Biochemical genetics of Cephalosporin C production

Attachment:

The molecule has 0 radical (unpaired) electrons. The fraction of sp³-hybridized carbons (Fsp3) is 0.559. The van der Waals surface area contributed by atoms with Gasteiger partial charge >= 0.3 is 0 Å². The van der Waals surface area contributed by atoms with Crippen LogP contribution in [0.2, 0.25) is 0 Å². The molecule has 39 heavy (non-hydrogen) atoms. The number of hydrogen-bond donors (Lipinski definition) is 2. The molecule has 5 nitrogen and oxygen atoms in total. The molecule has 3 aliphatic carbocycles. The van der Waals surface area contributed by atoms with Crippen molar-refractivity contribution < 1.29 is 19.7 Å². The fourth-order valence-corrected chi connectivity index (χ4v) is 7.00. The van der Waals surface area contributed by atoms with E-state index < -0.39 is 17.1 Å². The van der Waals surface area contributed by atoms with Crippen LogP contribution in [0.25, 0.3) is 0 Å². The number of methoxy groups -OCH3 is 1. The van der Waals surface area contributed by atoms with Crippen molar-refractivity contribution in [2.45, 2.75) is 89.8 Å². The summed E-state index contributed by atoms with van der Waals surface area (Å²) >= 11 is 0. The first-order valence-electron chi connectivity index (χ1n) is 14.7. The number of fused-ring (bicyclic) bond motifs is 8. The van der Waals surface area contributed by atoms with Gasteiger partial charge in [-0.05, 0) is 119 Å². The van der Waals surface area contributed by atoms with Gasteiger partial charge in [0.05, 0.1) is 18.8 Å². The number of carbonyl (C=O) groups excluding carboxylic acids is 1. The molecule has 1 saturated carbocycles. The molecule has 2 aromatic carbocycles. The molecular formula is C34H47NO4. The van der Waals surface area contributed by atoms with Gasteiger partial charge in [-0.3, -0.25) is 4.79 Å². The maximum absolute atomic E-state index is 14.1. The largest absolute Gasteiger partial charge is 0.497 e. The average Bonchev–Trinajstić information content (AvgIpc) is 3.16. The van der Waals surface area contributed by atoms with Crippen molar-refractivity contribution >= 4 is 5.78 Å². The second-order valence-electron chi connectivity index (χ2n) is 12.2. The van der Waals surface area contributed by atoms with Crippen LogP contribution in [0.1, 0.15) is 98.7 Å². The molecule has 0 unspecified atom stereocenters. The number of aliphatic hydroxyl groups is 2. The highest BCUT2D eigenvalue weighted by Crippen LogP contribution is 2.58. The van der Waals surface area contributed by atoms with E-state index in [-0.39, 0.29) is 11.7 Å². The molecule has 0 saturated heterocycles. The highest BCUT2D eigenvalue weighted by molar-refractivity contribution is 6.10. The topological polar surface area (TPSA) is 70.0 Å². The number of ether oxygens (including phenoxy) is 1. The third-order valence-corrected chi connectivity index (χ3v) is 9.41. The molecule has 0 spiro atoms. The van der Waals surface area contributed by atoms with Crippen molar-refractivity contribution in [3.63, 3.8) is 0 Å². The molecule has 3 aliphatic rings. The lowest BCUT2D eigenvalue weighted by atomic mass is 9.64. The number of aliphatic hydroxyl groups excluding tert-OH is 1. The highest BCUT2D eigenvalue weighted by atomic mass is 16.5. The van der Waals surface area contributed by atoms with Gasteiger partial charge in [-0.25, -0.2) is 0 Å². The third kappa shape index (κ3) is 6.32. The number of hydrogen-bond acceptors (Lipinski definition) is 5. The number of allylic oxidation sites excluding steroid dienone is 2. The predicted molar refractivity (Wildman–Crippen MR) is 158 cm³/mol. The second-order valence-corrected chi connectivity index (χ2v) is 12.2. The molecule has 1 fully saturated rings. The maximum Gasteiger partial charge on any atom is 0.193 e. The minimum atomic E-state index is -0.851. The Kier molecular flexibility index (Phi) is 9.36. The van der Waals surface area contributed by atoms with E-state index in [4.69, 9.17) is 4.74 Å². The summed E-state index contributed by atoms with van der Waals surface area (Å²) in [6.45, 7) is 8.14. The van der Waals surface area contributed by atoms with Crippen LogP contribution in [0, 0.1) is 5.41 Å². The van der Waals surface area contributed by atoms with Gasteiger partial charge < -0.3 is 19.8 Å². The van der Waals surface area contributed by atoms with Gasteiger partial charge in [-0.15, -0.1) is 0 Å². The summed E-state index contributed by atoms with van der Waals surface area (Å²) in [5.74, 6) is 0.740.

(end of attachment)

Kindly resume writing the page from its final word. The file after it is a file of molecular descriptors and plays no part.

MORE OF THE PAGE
The biosynthetic pathway which leads, in Cephalosporium acremonium, to the production of the commercially important β-lactam antibiotic Cephalosporin C (CPC) has been the subject of extensive biochemical studies and is now well characterized. In contrast, genetic analysis in this organism was limited until the application of protoplast fusion techniques facilitated parasexual analysis and allowed a genetic map to be established. (Hamlyn 1982; Hamlyn et al 1985). Subsequently, work leading to our understanding of the genetic basis of the CPC biosynthetic pathway in C. acremonium began. (Perez-Martinez 1984; Perez-Martinez and Peberdy in preparation). The studies described here were aimed at extending this understanding to a point at which individual genes implicated in the pathway could be identified and positioned on the linkage map. A programme of mutagenesis resulted in the production of a number of 'blocked' mutant strains of C. acremonium which were phenotypically particular steps of the CPC biosynthetic pathway. The segregation of several of these mutations relative to other genetic markers was examined. Crosses designed to detect complementation between mutations resulting in a 'blocked' phenotype were carried out and involved strains produced in other laboratories in addition to those characterized during this work. Complementation was shown between two mutations which apparently affected the same step in CPL biosynthesis (the conversion of penicillin N into deacetoxycephalosporin C) and evidence for the linkage of one of the mutations (cnp-6) to a mutation resulting in a requirement for inositol was obtained. During the course of the complementation studies, it was noted that the haploid and heterozygous products obtained following C. acremonium protoplast fusion crosses did not always behave in the typical manner described previously. (Hamlyn 1984). The persistent heterogeneity of these fusion products and the possible implications of this are discussed.